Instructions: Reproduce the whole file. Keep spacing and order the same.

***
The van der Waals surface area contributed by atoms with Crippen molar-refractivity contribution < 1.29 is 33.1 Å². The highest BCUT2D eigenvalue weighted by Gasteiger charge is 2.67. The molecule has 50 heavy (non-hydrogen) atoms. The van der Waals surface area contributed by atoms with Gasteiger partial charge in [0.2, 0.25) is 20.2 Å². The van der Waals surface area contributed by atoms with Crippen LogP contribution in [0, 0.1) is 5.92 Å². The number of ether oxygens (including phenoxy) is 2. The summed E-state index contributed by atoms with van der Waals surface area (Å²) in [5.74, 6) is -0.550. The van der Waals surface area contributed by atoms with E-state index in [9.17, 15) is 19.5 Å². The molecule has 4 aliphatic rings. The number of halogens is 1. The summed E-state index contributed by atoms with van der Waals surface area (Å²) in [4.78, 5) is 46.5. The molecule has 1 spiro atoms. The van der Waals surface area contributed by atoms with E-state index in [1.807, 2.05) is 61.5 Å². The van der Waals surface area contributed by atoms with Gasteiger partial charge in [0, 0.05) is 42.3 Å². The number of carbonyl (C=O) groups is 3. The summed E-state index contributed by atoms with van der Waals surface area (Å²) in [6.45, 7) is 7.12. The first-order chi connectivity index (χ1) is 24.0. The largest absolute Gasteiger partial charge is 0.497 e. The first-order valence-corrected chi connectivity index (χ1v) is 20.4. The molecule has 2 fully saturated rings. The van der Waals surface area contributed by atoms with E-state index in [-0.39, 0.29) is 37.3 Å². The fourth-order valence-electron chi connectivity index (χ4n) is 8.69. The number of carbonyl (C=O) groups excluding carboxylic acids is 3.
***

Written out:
The van der Waals surface area contributed by atoms with Crippen molar-refractivity contribution < 1.29 is 33.1 Å². The highest BCUT2D eigenvalue weighted by Gasteiger charge is 2.67. The molecule has 50 heavy (non-hydrogen) atoms. The van der Waals surface area contributed by atoms with Gasteiger partial charge in [0.2, 0.25) is 20.2 Å². The van der Waals surface area contributed by atoms with Crippen LogP contribution in [0, 0.1) is 5.92 Å². The number of ether oxygens (including phenoxy) is 2. The summed E-state index contributed by atoms with van der Waals surface area (Å²) in [5.74, 6) is -0.550. The van der Waals surface area contributed by atoms with E-state index in [9.17, 15) is 19.5 Å². The molecule has 4 aliphatic rings. The number of halogens is 1. The summed E-state index contributed by atoms with van der Waals surface area (Å²) in [4.78, 5) is 46.5. The molecule has 1 spiro atoms. The van der Waals surface area contributed by atoms with E-state index in [1.807, 2.05) is 61.5 Å². The van der Waals surface area contributed by atoms with Gasteiger partial charge in [0, 0.05) is 42.3 Å². The number of carbonyl (C=O) groups is 3. The summed E-state index contributed by atoms with van der Waals surface area (Å²) in [6.45, 7) is 7.12. The first-order chi connectivity index (χ1) is 24.0. The largest absolute Gasteiger partial charge is 0.497 e. The first-order valence-corrected chi connectivity index (χ1v) is 20.4. The molecule has 2 fully saturated rings. The van der Waals surface area contributed by atoms with E-state index in [-0.39, 0.29) is 37.3 Å². The fourth-order valence-electron chi connectivity index (χ4n) is 8.69. The number of carbonyl (C=O) groups excluding carboxylic acids is 3.